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Ross To Sit Out Intra-Squad Games

by Staff Writer / Toronto Maple Leafs
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ST. JOHN'S, N.L. -- Only seven of the 43 drafted players at the national junior hockey team development camp were selected by Canadian-based NHL teams.

Toronto Maple Leafs prospect Brad Ross of the Portland Winter Hawks is at camp but is not skating due to a groin pull, while Ottawa Senators defenceman Jared Cowen of the Spokane Chiefs is also sidelined.

Montreal has Leblanc and forward Brendan Gallagher of the Vancouver Giants, while the Edmonton Oilers have forward Curtis Hamilton of the Saskatoon Blades and goalie Olivier Roy of the Acadie-Bathurst Titan. The Calgary Flames have forward Ryan Howse of the Chilliwack Bruins.

The Los Angeles Kings have six prospects in camp _ goalie Jean-Francois Berube of Montreal, defenceman Nicolas Deslauriers of the Titan and forwards Tyler Toffoli of the Ottawa 67s, Linden Vey of the Medicine Hat Tigers, Kyle Clifford of the Barrie Colts and Brayden Schenn of the Brandon Wheat Kings.


Louis Leblanc didn't make Canada's team for the world junior hockey championship last winter and the Montreal Canadiens prospect doesn't want to miss out again.

A knock against the Montreal native at the team selection camp last December was that he had not played many games in his first year at Harvard University. He fixed that by dropping out this summer and joining the Verdun Juniors of the Quebec Major Junior Hockey League.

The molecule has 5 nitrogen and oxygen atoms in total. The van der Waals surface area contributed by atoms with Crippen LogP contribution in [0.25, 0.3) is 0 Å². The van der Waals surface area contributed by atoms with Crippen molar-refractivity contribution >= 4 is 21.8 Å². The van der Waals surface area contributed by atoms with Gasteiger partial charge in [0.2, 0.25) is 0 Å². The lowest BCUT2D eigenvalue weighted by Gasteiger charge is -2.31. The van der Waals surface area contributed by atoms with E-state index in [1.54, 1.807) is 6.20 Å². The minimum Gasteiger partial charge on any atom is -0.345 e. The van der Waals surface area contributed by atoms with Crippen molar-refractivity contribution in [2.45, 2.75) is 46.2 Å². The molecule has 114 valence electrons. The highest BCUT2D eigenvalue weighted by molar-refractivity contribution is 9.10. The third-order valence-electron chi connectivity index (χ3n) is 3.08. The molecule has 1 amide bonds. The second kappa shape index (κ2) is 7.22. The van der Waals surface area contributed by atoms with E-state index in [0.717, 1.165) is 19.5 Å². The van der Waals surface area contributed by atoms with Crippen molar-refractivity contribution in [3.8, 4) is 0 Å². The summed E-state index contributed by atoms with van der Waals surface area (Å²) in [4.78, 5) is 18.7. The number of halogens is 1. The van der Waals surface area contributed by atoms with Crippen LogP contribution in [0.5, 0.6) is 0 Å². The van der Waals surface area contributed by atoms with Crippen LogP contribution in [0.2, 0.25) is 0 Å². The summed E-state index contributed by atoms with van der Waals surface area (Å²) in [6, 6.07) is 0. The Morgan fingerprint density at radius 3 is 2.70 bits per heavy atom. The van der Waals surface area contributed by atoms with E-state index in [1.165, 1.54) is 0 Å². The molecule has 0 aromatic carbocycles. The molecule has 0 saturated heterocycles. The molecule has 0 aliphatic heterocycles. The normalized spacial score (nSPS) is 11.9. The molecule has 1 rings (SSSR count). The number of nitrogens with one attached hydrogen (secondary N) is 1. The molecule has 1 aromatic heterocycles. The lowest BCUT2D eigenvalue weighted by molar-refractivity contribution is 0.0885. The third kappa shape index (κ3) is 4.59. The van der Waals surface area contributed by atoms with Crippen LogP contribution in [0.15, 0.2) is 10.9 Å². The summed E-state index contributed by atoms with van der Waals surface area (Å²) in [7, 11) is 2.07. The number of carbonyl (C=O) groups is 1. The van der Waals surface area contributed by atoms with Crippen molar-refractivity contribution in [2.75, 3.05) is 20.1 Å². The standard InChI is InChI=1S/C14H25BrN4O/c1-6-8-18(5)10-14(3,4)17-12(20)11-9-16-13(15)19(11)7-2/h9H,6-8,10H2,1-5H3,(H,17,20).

''It was a really hard decision for me and my family leaving the best school in the world,'' Leblanc said Thursday at the Canadian team development camp. ''I was very happy there.

''I just felt I needed to play more games and it was time to move on. I'm happy with my decision. (Juniors) camps starts next week and we're going to have a good team and hopefully, have a good season and go far in the playoffs.''

It will help that he's been through the Team Canada selection process before.

''I'm one of the older guys now,'' the 19-year-old said. ''You know what the coaches expect, you've been through the practices and team-builders.

''Every camp is hard and just because you're a second-year player doesn't mean you'll make the team, but I think I have more confidence and feel more comfortable.''


No Connolly or McFarland: A year ago, it wouldn't have been imagined that Brett Connolly or John McFarland would not be invited to the Canadian junior development camp.

Both were among the top under-18 players in the country at that time, but things happened. Neither is in St. John's.

Connolly missed all but 16 games of last season for the Prince George Cougars while nursing a hip injury suffered at the mid-summer Ivan Hlinka under-18 tournament in the Czech Republic. Based on his talent alone, the Tampa Bay Lightning drafted him sixth overall in June.

McFarland was left out simply for having a weak season with the Sudbury Wolves. He went 33rd to the Florida Panthers.

Team Canada head scout Al Murray said Connolly worked hard to get onto the team for the world under-18s last April, but his lack of conditioning showed.

''We talked to Brett and said 'You just need a summer of training under your belt, get your strength back and work on all the off-ice stuff and then start your season and get back to being the Brett Connolly we all know,''' said Murray, who expects him to be ready for the team selection camp. ''We didn't see it in Brett's best interest to interrupt his summer program to come to a camp like this after hardly playing at all last year.''

As for McFarland, Murray said ''his most recent performances didn't warrant an invite to this camp, but he is highly skilled. He could be back in our program by Christmas easily if he starts off the season well.''


Long and short:
The tallest players in camp are six-foot-eight defenceman Taylor Doherty of the Kingston Frontenacs and six-foot-seven rearguard Brett Ponich of Portland. The shortest is the five-foot-eight Gallagher.

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